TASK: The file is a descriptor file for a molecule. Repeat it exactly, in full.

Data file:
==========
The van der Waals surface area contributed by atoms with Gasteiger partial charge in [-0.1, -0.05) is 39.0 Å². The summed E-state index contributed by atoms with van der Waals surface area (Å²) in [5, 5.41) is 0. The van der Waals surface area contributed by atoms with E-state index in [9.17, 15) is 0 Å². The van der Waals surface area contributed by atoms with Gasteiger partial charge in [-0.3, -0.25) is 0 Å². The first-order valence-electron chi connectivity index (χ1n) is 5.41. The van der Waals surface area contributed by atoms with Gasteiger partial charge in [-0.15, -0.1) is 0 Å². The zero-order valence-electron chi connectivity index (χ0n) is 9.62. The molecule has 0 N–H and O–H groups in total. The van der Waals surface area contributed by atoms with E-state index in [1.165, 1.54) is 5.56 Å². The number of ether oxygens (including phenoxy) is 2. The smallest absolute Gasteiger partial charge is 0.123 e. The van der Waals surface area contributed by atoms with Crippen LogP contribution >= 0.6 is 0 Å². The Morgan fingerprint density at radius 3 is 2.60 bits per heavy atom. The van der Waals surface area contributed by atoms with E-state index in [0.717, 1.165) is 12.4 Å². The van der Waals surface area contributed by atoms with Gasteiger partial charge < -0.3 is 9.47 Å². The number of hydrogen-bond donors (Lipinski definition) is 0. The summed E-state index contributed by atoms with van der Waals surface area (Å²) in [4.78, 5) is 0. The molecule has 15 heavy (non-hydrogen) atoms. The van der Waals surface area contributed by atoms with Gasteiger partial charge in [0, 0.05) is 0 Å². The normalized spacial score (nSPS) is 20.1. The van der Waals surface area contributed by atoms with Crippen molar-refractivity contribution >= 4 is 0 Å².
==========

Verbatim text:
The van der Waals surface area contributed by atoms with Gasteiger partial charge in [-0.1, -0.05) is 39.0 Å². The summed E-state index contributed by atoms with van der Waals surface area (Å²) in [5, 5.41) is 0. The van der Waals surface area contributed by atoms with E-state index in [9.17, 15) is 0 Å². The van der Waals surface area contributed by atoms with Gasteiger partial charge in [-0.3, -0.25) is 0 Å². The first-order valence-electron chi connectivity index (χ1n) is 5.41. The van der Waals surface area contributed by atoms with Gasteiger partial charge in [-0.15, -0.1) is 0 Å². The zero-order valence-electron chi connectivity index (χ0n) is 9.62. The molecule has 0 N–H and O–H groups in total. The van der Waals surface area contributed by atoms with E-state index in [1.165, 1.54) is 5.56 Å². The number of ether oxygens (including phenoxy) is 2. The smallest absolute Gasteiger partial charge is 0.123 e. The van der Waals surface area contributed by atoms with Crippen LogP contribution >= 0.6 is 0 Å². The Morgan fingerprint density at radius 3 is 2.60 bits per heavy atom. The van der Waals surface area contributed by atoms with E-state index in [0.717, 1.165) is 12.4 Å². The van der Waals surface area contributed by atoms with Gasteiger partial charge < -0.3 is 9.47 Å². The number of hydrogen-bond donors (Lipinski definition) is 0. The summed E-state index contributed by atoms with van der Waals surface area (Å²) in [4.78, 5) is 0. The molecule has 15 heavy (non-hydrogen) atoms. The van der Waals surface area contributed by atoms with Gasteiger partial charge in [0, 0.05) is 0 Å². The normalized spacial score (nSPS) is 20.1. The van der Waals surface area contributed by atoms with Crippen molar-refractivity contribution >= 4 is 0 Å².